The second phase of development involved the revisioning of the Copenhagen port and the restructuring of its management. Historically, the Port of Copenhagen was run largely as an industrial harbor. The port was managed inefficiently and ran continuous annual deficits. To balance these deficits, the port’s management would generally sell unused land to developers. The opening of the Øresund Bridge in 2000, connecting Copenhagen with Malmö in Sweden, dramatically reduced harbor traffic in the ports of both Copenhagen and Malmö, opening up opportunities for the redevelopment of inner-harbor areas for residential and commercial purposes.
To take advantage of these possibilities, the Port of Copenhagen Ltd. was put in charge of both the land management and urban redevelopment of the commercial harbour. The company operating the port functions, the Copenhagen Malmö Port AB (CMP), thus became an entity with a narrow remit. As a result, for the first time in a century, the port realized profits by operating in a more efficient and cost-conscious manner.
The final phase of development involved consolidating the Ørestad Development Corporation and the Port of Copenhagen Ltd. under one entity—The Copenhagen (CHP) City & Port Development. As with the Ørestad Development Corporation, the city of Copenhagen initially owned 55 percent of the CPH City & Port Development, with the remaining 45 percent owned by the Danish national government. A transit construction company was split off from the merged company to take full responsibility for building the expansion of the metro system. Jens Kramer Mikkelsen, who by then was heading the Ørestad Development Corporation, took the helm of the new merged corporation.
Over the past decade, CPH City & Port Development has transformed various areas of Copenhagen. They include the Ørestad area, the formerly industrial South Harbor area, the North Harbor, and an industrial area known locally as Paper Island. CPH City & Port Development has deployed the same innovative model of governance, finance, and operations used by both the Ørestad Development Corporation and the Port of Copenhagen. Since its formation in 2007, CPH City & Port Development has managed about half of all the redevelopment projects undertaken in Copenhagen. Eleven of its sites are landfill sites reclaimed from the sea.
The impact of CPH City Port & Development has been transformative at the city scale as well as at the district and project scales.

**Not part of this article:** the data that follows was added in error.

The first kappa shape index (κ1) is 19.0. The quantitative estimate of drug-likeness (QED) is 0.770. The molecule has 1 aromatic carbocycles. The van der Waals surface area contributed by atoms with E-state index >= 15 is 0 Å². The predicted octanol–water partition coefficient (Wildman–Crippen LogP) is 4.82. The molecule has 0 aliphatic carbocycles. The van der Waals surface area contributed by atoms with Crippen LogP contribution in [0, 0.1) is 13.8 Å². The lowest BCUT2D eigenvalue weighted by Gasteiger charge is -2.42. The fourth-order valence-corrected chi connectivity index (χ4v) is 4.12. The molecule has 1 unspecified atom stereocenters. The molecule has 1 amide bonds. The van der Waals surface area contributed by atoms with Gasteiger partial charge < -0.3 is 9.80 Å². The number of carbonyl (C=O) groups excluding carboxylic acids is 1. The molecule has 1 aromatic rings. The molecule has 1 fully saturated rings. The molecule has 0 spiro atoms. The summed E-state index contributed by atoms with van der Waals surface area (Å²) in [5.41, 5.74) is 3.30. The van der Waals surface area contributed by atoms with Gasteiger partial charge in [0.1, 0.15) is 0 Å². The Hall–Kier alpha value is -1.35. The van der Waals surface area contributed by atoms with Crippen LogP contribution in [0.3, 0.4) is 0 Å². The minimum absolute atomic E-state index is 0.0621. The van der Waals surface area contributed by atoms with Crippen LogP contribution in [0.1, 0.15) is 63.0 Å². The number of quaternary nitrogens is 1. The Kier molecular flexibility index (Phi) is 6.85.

A revitalized economy, a stronger tax base, and an expanded transit system have recharged the city. By 2013 the daily ridership on the Copenhagen metro amounted to 150,000, with an annual ridership of 55 million passengers. Like the Ørestad Development Corporation, CPH City Port & Development was established with the explicit purpose of using the revenues of redevelopment to finance the construction of infrastructure (specifically the City Circle metro line). The financing of this major transit expansion, as well as of metro connections to North Harbor itself, involved sophisticated management of public assets.
The sequence, simple and effective, generally works as follows:
- National and local government transfer assets to CPH City & Port Development;
- Local government rezones the land for residential and commercial use;
- The land increases in value;
- CPH City & Port Development borrows (generally with loans on favorable terms from the Denmark National Bank) based on the (increased) value of the land;
- CPH City & Port Development either transfers the capital to the metro construction company for broader transit investments or uses it to pay for local infrastructure that enables the development of the land;
- CPH City & Port Development facilitates development through a variety of mechanisms, including land sales to or lease agreements with developers and, in a limited number of cases, development by the corporation itself; and
- The newly generated revenue services the debt.